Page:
At the start of 2016 I took the massive decision to leave the GP practice in South Wigston, where I had worked as a partner for 18 years. I was offered the opportunity to work at Lakeside Surgery in Corby where I could devote more of my time to the teaching of medical students. It was a tough decision, made tougher by the fact that commuting by bike - something I had done regularly for 7 of those 18 years - was going to become nigh on impossible. Early starts, a large practice area and limited time for home visits meant that the 26 miles of travelling to get to work in the morning were going to have to be by car. Less awkward cyclist, more frustrated motorist. Salvation was at hand though, from a seemingly unlikely source.
I'd always liked the look of folding bikes. This was partly based on the fact that most owners rarely have a bad word to say about them, but also the ingenuity of their designs appealed to my inner nerd. Living 4 miles from my place of work and with plenty of bike storage when I got there, I couldn't really justify the expense of another niche bike. After the move to Corby was confirmed however the seed was planted. A bit of railway timetable studying and a change to my working arrangements at the University and suddenly I was interested in folding pedals, retractable seatposts and tiny little wheels. A trip to a local bike shop was organised and the chance to test ride a couple of models. First up the Tern Eclipse P18. A great bike, you could almost forget it was a folder. Familiar SRAM gears and 24" wheels led to a smooth ride and I was almost tempted. Unfortunately, those large wheels translated to a pretty bulky object when the all important fold was put to the test. Next up, the Brompton M3L. Now here was an unmistakable folder. Tiny wheels, narrow handlebars, Sturmey Archer gears. All very quirky - within 5 minutes pedalling I was hooked. This is a bike that genuinely puts a smile on your face. Collapse it down and it truly remarkable in its compactness - the simplicity of the folding itself being almost addictive. All that remained was to choose the colour.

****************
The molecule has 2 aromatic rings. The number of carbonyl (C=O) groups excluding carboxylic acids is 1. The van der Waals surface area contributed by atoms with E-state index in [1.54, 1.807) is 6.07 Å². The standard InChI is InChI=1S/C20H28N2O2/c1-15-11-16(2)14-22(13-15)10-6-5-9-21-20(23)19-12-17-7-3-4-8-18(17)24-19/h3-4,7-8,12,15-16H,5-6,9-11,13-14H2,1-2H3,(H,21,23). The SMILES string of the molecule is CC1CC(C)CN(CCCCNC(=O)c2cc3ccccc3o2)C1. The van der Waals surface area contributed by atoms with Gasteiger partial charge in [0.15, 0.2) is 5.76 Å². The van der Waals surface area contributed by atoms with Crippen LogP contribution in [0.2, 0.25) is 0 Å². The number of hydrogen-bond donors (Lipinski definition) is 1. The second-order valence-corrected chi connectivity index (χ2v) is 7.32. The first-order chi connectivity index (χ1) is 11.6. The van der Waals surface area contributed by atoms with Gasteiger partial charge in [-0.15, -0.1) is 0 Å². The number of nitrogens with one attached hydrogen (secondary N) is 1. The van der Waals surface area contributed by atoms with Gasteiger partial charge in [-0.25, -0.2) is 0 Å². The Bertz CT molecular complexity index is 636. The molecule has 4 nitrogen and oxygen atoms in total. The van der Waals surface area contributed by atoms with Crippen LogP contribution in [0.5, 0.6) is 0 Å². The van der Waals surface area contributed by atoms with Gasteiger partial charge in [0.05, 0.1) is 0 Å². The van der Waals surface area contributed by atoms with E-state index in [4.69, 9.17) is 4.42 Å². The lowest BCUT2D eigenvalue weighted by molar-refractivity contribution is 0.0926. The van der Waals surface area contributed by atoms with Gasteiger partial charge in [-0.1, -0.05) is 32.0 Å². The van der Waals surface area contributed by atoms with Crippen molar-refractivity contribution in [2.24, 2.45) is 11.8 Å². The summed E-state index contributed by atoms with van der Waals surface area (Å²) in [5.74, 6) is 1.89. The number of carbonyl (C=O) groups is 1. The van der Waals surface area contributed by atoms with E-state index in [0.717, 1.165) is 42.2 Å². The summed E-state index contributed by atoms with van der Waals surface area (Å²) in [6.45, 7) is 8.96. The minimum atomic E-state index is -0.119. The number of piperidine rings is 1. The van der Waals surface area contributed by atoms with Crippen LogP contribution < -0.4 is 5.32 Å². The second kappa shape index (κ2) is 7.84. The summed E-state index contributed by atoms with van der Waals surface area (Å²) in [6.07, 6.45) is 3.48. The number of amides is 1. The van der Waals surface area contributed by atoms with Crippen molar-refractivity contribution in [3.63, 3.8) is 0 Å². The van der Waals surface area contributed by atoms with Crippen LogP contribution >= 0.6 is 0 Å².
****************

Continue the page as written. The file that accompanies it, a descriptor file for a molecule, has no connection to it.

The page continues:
Brompton a l'Orange
And so I took delivery of my newest and most eccentric steed. The happiness of that first test-ride has persisted and I still smile every time I take it for a pedal - especially if I catch sight of myself reflected in a shop window. After getting used to its twitchy steering and occasionally clunky gears, I found myself getting quicker and more daring on my short commute to the Medical School. That journey to Corby still needed conquering though. On a sunny afternoon in May, I took the plunge.
A train to Kettering, with the Brompton on the luggage rack, so far so smooth. A quick dash across the platform, another luggage rack utilised and I arrived in Corby. Bike stored snugly under my desk, a surgery completed and it was time to ride home.
Avoiding the business of the A426 and the A6, I opted for a cross-country route through the quiet countryside I know well from my road bike forays. This is not a flat route and it was with some trepidation I approached the climbs out of the Welland Valley. I needn't have worried. The lowest of the 3 gears proved to be just low enough as I ground my way up the infamous Goadby and Noseley hills.
No Strava segments were ever in danger, but the gentle pootle I was committed to turned out to be one the most pleasurable rides of the year. I have the feeling that this could be the start of a beautiful friendship. I wonder if I could use it in a cross race?